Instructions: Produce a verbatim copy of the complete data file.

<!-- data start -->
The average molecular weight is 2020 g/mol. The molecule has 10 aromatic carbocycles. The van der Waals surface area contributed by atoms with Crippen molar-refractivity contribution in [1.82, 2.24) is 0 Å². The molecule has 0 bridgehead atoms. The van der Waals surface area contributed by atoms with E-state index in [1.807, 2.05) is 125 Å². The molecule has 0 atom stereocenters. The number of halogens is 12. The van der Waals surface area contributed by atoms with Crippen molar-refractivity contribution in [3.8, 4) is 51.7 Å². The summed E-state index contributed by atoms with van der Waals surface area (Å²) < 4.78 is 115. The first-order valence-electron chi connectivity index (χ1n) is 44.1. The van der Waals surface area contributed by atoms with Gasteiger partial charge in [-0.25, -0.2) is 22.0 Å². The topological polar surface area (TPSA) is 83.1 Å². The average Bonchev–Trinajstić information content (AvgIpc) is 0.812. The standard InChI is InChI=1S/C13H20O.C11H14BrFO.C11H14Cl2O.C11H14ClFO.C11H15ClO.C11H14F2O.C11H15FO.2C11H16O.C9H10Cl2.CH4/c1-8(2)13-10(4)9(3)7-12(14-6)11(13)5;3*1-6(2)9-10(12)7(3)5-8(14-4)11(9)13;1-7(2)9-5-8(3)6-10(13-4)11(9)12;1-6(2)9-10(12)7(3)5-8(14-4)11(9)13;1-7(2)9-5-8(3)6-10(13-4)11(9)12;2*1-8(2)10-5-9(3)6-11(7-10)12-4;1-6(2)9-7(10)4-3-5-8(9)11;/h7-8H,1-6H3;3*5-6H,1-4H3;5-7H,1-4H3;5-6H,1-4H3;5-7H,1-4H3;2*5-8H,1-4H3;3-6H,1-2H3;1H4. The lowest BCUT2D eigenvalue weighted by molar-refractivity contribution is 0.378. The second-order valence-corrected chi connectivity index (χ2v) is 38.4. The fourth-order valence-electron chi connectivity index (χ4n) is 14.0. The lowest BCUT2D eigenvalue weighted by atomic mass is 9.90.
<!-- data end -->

The average molecular weight is 2020 g/mol. The molecule has 10 aromatic carbocycles. The van der Waals surface area contributed by atoms with Crippen molar-refractivity contribution in [1.82, 2.24) is 0 Å². The molecule has 0 bridgehead atoms. The van der Waals surface area contributed by atoms with E-state index in [1.807, 2.05) is 125 Å². The molecule has 0 atom stereocenters. The number of halogens is 12. The van der Waals surface area contributed by atoms with Crippen molar-refractivity contribution in [3.8, 4) is 51.7 Å². The summed E-state index contributed by atoms with van der Waals surface area (Å²) < 4.78 is 115. The first-order valence-electron chi connectivity index (χ1n) is 44.1. The van der Waals surface area contributed by atoms with Gasteiger partial charge in [-0.25, -0.2) is 22.0 Å². The topological polar surface area (TPSA) is 83.1 Å². The average Bonchev–Trinajstić information content (AvgIpc) is 0.812. The standard InChI is InChI=1S/C13H20O.C11H14BrFO.C11H14Cl2O.C11H14ClFO.C11H15ClO.C11H14F2O.C11H15FO.2C11H16O.C9H10Cl2.CH4/c1-8(2)13-10(4)9(3)7-12(14-6)11(13)5;3*1-6(2)9-10(12)7(3)5-8(14-4)11(9)13;1-7(2)9-5-8(3)6-10(13-4)11(9)12;1-6(2)9-10(12)7(3)5-8(14-4)11(9)13;1-7(2)9-5-8(3)6-10(13-4)11(9)12;2*1-8(2)10-5-9(3)6-11(7-10)12-4;1-6(2)9-7(10)4-3-5-8(9)11;/h7-8H,1-6H3;3*5-6H,1-4H3;5-7H,1-4H3;5-6H,1-4H3;5-7H,1-4H3;2*5-8H,1-4H3;3-6H,1-2H3;1H4. The lowest BCUT2D eigenvalue weighted by molar-refractivity contribution is 0.378. The second-order valence-corrected chi connectivity index (χ2v) is 38.4. The fourth-order valence-electron chi connectivity index (χ4n) is 14.0. The lowest BCUT2D eigenvalue weighted by atomic mass is 9.90.